The Black Death in the middle of the fourteenth century seems to have increased the prevalence of the Seven Deadly Sins motif, as preparing for death and the afterlife became a primary concern. Dying without fully confessing one’s sins was greatly feared, since it would lead straight to hell. The scale and suddenness of the pandemic, with its estimated 30-60% mortality rate, made this fear a very pressing issue. In the fourteenth and fifteenth centuries, the ever-present threat of death and subsequent fear for the fate of one’s soul became a widespread theme in art and literature.
Paintings of the Seven Deadly Sins in churches would warn the worshipper of the danger and help them to gain protection against Purgatory and Hell. A famous example is found at Trotton in West Sussex, where the Last Judgement mural on the west (back) wall of the church, dating to the last two decades of the fourteenth century, presents the Seven Deadly Sins leading directly to damnation. Christ is depicted at the highest point, atop a cloud, performing judgement from the heavens. Below him to his right are the Seven Deadly Sins, personified by a naked man surrounded by scenes of each sin emerging from the mouths of dragons. Above, an angel sends a soul to hell on Christ’s command. The painting instructs the parishioner on the key behaviours to avoid in life to escape eternal damnation in the afterlife.
Trotton Seven Deadly Sins (Medieval Wall Painting in the English Church)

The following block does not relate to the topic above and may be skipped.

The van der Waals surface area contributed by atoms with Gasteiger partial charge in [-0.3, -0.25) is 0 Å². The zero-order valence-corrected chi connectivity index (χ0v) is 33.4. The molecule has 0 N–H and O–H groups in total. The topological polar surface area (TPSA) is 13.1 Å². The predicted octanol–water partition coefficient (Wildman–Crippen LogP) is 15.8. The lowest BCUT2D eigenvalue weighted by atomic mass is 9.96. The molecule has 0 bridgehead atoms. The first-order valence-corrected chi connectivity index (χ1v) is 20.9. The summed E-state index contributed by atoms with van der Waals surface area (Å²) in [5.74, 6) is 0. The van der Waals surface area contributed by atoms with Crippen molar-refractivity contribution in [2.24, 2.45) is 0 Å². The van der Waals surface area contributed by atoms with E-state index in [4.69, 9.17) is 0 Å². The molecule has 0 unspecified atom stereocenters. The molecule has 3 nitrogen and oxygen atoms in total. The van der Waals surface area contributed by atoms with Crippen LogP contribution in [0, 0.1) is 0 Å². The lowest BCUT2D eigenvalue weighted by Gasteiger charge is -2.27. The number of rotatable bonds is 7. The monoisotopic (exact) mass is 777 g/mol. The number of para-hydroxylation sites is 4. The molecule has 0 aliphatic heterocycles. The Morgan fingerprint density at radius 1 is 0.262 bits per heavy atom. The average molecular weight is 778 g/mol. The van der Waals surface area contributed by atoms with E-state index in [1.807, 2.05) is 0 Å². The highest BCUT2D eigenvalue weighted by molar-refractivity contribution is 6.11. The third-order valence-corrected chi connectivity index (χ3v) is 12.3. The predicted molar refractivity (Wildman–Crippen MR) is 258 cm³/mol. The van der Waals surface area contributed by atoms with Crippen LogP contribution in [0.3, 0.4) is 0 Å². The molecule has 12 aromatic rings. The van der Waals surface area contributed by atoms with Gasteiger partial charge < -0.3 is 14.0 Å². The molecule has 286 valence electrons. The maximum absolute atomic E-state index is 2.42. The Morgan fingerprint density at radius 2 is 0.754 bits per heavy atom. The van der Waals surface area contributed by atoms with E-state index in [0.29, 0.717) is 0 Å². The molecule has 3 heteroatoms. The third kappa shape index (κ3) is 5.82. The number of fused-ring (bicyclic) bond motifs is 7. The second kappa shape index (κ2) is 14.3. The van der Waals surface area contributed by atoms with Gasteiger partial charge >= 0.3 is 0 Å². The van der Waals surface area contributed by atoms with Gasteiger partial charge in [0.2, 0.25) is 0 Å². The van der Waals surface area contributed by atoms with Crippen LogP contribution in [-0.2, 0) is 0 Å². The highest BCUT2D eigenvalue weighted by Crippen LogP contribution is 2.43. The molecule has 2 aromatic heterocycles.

Antidotes to the Seven Deadly Sins
Increasing cultural emphasis on death and the afterlife in the second half of the fourteenth century did not just respond to a fear of hell, but also led to a greater interest in codes of morality and virtuous behaviour. The ‘remedies’ to the Seven Deadly Sins were cited in art and literature, and were also classified into Sevens: the Seven Heavenly Virtues and the Seven Works of Mercy. The Seven Virtues combined the four cardinal virtues (Justice, Temperance, Prudence, and Courage) and the three theological virtues (Faith, Hope, and Charity), and were thought to protect against the temptation to sin.
The Seven Works of Mercy referred to actions rather than attitudes, but were also thought to enhance the ability to avoid sin. They are divided into two groups of seven: corporeal (‘bodily’) works, which deal with physical and material needs, and spiritual works, which concern the needs of the soul. The corporeal works are:
- To feed the hungry
- To give water to the thirsty
- To clothe the naked
- To shelter the homeless
- To visit the sick
- To visit the imprisoned or ransom the captive
- To bury the dead
Unlike the Seven Deadly Sins, this enumeration is based directly on a list in the Bible. The first six works are listed in Christ’s Parable of the Sheep and the Goats as acts of charity which will lead to salvation. The last was added in the early medieval period to bring the number up to seven, influenced by the emphasis in the Book of Tobit on giving proper burial to the dead. In the Trotton wall-painting, the antithesis to ‘sinful’ man, surrounded by the Seven Deadly Sins, is ‘good’ man personified as a Franciscan friar, surrounded by the corporeal Works of Mercy. These behaviours are therefore sharply classified into good and bad, moral and immoral. Depictions of the Seven Works of Mercy are also frequently found in medieval art, as in the example below: